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UNHCR says 7,000 asylum seekers who fled ethnic violence in the western Ethiopia region have been living among Sudanese host communities

by Feb 24, 2021News0 comments

UNHCR-says-7000-asylum-seekers-who-fled-ethnic-violence-in-the-western-Ethiopia-region-have-been-living-among-Sudanese-host-communities
UNHCR-says-7000-asylum-seekers-who-fled-ethnic-violence-in-the-western-Ethiopia-region-have-been-living-among-Sudanese-host-communities

UNHCR says 7,000 asylum seekers who fled ethnic violence in the western Ethiopia region have been living among Sudanese host communities.

The United Nations refugee agency (UNHCR) has said, amid heightened tensions between the two neighbouring countries.

WEB MAP ETHIOPIA SUDAN
UNHCR says 7,000 asylum seekers who fled ethnic violence in the western Ethiopia region have been living among Sudanese host communities

Violence in the Metekel Zone of the Benishangul-Gumuz region is separate from the deadly conflict in Ethiopia’s northern Tigray region, which has sent more than 61,000 Ethiopians into Sudan’s provinces of al-Qadarif and Kassala since fighting erupted in November.

The UNHCR said on Tuesday most of the 7,000 asylum seekers who fled Metekel have been living among Sudanese host communities. It said it was working with local authorities in the Blue Nile province to respond to the humanitarian needs of the newly arrived, many of whom have arrived in hard-to-reach places along the border.

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“The situation [in Metekel] has rapidly escalated in the past three months,” Babar Baloch, UNHCR spokesman, told reporters in Geneva. “The stories the refugees are bringing – they are fleeing attacks from their opponents,” Baloch said.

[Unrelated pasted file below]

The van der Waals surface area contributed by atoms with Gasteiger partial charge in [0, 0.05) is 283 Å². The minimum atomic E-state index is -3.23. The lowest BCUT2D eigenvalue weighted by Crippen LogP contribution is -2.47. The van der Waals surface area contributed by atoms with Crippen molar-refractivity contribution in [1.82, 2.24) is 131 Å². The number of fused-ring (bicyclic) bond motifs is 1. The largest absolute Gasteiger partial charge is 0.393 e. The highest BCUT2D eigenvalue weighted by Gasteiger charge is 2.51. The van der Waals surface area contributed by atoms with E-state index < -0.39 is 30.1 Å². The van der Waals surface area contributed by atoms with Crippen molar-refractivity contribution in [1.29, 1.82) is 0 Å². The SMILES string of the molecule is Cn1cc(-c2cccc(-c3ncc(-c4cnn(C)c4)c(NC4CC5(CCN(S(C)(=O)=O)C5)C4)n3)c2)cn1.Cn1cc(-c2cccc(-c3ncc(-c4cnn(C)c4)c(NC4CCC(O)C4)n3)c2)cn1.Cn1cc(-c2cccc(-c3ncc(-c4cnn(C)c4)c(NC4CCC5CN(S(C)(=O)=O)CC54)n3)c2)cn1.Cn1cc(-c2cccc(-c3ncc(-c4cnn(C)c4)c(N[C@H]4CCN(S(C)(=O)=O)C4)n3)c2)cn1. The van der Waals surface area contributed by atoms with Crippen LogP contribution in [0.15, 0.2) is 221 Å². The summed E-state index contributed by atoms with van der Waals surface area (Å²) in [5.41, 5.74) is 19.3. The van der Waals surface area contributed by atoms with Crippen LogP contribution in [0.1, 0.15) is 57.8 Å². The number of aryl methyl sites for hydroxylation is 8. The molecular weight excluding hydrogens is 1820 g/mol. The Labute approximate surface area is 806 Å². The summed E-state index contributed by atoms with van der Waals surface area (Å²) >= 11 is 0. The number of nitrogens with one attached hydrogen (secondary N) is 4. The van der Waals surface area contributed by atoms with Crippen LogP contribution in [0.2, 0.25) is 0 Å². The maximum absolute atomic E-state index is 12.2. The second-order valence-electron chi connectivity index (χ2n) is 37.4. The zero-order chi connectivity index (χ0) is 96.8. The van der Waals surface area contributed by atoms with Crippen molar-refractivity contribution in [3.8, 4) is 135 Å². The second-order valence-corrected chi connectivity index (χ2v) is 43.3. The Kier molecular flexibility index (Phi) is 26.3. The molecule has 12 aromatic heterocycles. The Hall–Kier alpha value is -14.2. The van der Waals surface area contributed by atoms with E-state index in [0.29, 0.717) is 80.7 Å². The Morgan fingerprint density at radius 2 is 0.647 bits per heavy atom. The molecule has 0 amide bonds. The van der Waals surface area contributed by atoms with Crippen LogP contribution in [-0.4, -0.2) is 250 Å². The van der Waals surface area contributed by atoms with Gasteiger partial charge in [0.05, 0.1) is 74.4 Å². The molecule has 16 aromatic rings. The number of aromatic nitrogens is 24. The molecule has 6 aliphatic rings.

The Ethiopian Human Rights Commission said more than 180 people were killed in separate massacres in Metekel in December and January.

Amnesty International reported in December that members of the ethnic Gumuz community – the ethnic majority in the region – attacked the homes of ethnic Amhara, Oromo and Shinasha.

The rights group said the Gumuz set the homes on fire and stabbed and shot residents. The Gumuz see minorities as “settlers”, the rights group said.

Ethnic violence poses a major challenge to Ethiopian Prime Minister Abiy Ahmed as he tries to promote national unity in a country with more than 80 ethnic groups.

Amharas are the second most populous ethnic group in Ethiopia and they have been targeted repeatedly over the last year. Fighters from Amhara, however, have been accused by witnesses of carrying out atrocities along with Ethiopian and Eritrean forces in the Tigray conflict.

The new influx of refugees into Sudan comes amid tensions between Addis Ababa and Khartoum over a border dispute and the deadlocked talks over a massive dam Ethiopia is building on the Blue Nile, the main tributary of the Nile River.

Separately, a European Union envoy warned the crisis in Tigray appears “out of control”, after visiting Ethiopia on behalf of the bloc.

Tigray has been the theatre of fighting since early November, when Prime Minister Abiy announced military operations against the region’s ruling Tigray People’s Liberation Front (TPLF) party, accusing them of attacking federal army camps.

Abiy, the winner of the Nobel 2019 Peace Prize, declared victory after federal forces entered the regional capital of Mekelle in late November, though the TPLF pledged to fight on and clashes have persisted in the region, hampering efforts to deliver humanitarian assistance. Here

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